No-Deal Brexit—Preventing Disruption to Data Transfers
The Situation: The European Union and United Kingdom have both warned companies to prepare for a no-deal Brexit.
The Result: There is a real possibility that the Brexit Implementation Period will end on 31 December 2020 without a trade deal between the United Kingdom and European Union.
Looking Ahead: Companies sending personal data from the European Economic Area ("EEA") to the United Kingdom must put in place arrangements to comply with the EU data transfer rules as a matter of urgency.
The EU Data Transfer Rules
From 1 January 2021, the United Kingdom will be a "third country" for the purposes of the EU General Data Protection Regulation ("GDPR"), and companies in the EEA may transfer personal data to the United Kingdom only by using an approved data transfer mechanism (such as the EU Standard Contractual Clauses ("SCC") or Binding Corporate Rules ("BCR")) or where one of the GDPR exceptions applies. The exceptions are unlikely to apply to regular data transfers.
In time, it is possible that the EU Commission will grant the United Kingdom an "adequacy decision" (establishing that the United Kingdom's data protection regime is "essentially equivalent" to that of the European Union). This would allow transfers without additional measures being taken. The UK Government's position is to maintain a close alignment with EU data protection laws and to seek such a decision. However, this will take time and is by no means certain.
For the moment, there is no equivalent issue for data transfers from the United Kingdom to the EEA. The United Kingdom has issued guidance stating that, given the alignment of the United Kingdom and the EU data protection rules, UK companies will continue to be able to send personal data to the European Union after 31 December 2020. This position will be kept under review.
In addition, data transfers from non-EEA countries to the United Kingdom will need to comply with the data protection rules of those countries. Where a country has an existing EU adequacy decision (such as, for example, Canada, Japan, or Switzerland), it is likely to have rules restricting data transfers to third counties (which will, after 31 December 2020, include the United Kingdom). The position for specific country transfers should be checked.
Anyone making regular transfers of personal data from the EEA to the United Kingdom should implement a legal transfer mechanism by 31 December 2020. Those using SCCs should also bear in mind the impact of the recent Schrems II decision and the upcoming SCCs which are currently expected to be adopted in early 2021 (see our Commentary, "Ensuring International Data Flows After Schrems II").
In addition, the GDPR applies to non-EU based companies that sell to or monitor individuals in the European Union. From 1 January 2021, UK companies carrying out such selling or monitoring must appoint an EU representative unless their processing is occasional, does not include, on a large scale, special categories of personal data (such as health data) and is low risk.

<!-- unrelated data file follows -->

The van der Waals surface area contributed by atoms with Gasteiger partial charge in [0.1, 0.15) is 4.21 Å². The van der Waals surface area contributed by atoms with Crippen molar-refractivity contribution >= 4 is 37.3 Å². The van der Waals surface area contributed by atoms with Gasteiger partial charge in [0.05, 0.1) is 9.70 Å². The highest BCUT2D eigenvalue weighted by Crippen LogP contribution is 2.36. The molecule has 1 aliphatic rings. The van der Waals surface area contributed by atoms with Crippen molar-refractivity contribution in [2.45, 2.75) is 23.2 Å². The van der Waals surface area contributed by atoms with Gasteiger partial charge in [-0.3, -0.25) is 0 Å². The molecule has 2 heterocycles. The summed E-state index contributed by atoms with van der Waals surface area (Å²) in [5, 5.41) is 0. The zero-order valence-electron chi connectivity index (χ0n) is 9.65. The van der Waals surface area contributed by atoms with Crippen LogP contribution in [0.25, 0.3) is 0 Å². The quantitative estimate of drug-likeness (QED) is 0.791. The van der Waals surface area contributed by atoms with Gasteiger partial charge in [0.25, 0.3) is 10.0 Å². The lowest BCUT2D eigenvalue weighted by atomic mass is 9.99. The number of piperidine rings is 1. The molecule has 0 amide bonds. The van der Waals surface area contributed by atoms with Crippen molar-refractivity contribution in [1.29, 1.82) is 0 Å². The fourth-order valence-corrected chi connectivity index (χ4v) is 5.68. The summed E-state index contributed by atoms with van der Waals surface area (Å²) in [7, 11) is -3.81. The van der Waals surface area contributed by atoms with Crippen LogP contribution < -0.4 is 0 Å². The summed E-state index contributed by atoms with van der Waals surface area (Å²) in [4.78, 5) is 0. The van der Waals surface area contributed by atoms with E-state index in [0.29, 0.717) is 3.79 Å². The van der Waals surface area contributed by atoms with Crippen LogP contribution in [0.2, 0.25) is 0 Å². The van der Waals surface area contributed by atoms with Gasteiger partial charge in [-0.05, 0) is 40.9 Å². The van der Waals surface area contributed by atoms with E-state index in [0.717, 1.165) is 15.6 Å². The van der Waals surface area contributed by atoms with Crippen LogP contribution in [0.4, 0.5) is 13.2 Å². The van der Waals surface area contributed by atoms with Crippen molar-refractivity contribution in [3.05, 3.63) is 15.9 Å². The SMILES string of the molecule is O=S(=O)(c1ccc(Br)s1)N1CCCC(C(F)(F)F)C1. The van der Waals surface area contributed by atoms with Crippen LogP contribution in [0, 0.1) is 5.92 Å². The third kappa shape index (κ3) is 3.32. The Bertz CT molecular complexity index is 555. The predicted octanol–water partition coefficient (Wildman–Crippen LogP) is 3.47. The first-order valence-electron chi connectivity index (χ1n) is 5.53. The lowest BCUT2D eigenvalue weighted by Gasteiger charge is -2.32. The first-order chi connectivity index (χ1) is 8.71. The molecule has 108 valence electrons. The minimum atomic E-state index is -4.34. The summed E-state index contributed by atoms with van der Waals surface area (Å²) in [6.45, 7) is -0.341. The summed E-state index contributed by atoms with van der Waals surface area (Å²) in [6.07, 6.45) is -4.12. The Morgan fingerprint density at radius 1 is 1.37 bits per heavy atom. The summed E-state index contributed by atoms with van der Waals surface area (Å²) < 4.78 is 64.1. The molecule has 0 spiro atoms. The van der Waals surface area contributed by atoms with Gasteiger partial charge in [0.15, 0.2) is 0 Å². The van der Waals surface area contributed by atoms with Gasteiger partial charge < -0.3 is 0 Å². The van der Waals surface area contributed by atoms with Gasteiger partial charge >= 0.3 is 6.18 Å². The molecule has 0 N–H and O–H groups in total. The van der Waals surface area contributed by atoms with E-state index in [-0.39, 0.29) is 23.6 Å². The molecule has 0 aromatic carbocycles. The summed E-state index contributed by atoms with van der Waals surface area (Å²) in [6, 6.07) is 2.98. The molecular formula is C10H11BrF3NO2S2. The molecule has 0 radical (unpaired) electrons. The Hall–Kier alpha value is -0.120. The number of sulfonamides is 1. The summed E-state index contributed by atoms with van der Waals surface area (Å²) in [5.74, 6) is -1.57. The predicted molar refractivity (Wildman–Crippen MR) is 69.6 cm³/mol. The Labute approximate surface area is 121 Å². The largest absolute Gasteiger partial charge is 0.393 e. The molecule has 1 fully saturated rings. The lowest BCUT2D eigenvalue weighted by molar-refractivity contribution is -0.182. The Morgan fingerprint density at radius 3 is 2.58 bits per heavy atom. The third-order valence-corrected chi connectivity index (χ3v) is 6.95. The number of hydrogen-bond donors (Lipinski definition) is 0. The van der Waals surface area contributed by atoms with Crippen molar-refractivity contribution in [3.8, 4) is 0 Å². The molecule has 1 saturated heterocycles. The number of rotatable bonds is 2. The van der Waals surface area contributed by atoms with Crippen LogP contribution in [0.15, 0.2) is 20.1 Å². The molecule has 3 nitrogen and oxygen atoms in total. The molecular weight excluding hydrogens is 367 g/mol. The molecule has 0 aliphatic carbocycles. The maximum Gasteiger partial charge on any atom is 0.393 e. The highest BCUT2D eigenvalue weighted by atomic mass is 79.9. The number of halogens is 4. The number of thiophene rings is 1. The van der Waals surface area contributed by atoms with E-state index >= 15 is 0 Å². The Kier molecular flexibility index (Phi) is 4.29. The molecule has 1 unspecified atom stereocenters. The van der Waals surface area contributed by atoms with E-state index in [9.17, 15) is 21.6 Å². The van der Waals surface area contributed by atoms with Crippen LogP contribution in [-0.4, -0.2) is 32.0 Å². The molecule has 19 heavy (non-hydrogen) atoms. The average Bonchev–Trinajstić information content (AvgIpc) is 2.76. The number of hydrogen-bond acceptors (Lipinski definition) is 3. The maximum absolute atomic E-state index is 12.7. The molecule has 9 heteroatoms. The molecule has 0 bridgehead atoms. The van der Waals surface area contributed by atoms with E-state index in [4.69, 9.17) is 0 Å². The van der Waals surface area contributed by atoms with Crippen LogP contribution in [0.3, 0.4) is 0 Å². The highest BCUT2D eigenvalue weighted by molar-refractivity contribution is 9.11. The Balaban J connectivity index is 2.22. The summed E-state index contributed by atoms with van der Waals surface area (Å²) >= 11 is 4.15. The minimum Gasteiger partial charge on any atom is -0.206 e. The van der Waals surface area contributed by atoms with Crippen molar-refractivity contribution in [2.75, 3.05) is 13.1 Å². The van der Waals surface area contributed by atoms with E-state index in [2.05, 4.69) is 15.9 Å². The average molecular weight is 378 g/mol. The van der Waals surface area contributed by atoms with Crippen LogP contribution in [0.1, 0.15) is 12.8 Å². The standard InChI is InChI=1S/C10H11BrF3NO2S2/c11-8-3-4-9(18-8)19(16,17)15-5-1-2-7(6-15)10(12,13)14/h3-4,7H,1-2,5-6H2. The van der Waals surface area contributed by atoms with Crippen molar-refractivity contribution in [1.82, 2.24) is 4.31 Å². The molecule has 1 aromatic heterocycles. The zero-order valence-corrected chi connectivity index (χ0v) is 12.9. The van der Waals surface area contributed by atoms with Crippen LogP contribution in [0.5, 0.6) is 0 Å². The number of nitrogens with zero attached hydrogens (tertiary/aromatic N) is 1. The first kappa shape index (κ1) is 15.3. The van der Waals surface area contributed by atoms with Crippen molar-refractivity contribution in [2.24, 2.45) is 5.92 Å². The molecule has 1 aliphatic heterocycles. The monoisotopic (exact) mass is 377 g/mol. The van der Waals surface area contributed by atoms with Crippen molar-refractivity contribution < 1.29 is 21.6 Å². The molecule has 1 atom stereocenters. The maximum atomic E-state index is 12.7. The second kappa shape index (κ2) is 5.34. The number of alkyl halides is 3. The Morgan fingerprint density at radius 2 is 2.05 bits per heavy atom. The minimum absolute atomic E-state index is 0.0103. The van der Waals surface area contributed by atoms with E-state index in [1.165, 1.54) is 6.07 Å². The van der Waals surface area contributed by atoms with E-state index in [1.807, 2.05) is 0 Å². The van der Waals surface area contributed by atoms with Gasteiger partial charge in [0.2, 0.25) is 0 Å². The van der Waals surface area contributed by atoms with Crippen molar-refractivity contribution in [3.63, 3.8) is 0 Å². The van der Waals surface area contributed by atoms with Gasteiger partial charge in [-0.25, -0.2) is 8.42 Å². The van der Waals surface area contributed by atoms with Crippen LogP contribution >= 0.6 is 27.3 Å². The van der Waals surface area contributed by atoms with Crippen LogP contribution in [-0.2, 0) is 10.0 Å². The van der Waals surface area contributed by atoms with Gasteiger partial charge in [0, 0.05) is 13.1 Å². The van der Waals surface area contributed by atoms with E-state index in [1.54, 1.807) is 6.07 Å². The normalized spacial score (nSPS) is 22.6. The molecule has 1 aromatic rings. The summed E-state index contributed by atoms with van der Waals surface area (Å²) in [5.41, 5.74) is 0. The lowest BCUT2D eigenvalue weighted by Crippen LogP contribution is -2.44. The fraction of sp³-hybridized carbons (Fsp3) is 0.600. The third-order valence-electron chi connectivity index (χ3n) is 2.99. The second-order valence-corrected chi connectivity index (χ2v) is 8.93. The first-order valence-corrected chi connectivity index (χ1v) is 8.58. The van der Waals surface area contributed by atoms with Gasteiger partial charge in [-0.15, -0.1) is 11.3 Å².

The United Kingdom has equivalent provisions for non-UK companies, which from 1 January 2021 will apply to EU companies that sell to or monitor individuals in the United Kingdom.
Companies should assess if either requirement applies to them and appoint any necessary representatives. They should also update their GDPR notices to data subjects to reflect the post-Brexit situation. This means transfers to the United Kingdom need to be referred to as third-country transfers, including a reference to the safeguards used (such as SCC or BCR) and where those can be obtained. The records of processing activities should also be updated to reflect the data transfer mechanisms in place for transfers to the United Kingdom.
Finally, companies should address these issues with their key suppliers in the European Union and in other countries with transfer restrictions applicable to the United Kingdom as a third country in order to avoid critical interruptions in the supply of goods and services.
Four Key Takeaways
- If there is no deal in place between the European Union and the United Kingdom before 31 December 2020, companies need to put in place a transfer mechanism to deal with any transfers of personal data from the EEA to the United Kingdom after 31 December 2020.
- Companies should consider if they need to appoint a representative in the European Union or United Kingdom under the applicable data protection rules.
- Companies need to update their notices to data subjects to reflect the post-Brexit situation, and update their records of processing activities.
- Companies will need to ensure that their key suppliers have taken similar steps in order to avoid critical interruptions in the supply of goods and services.
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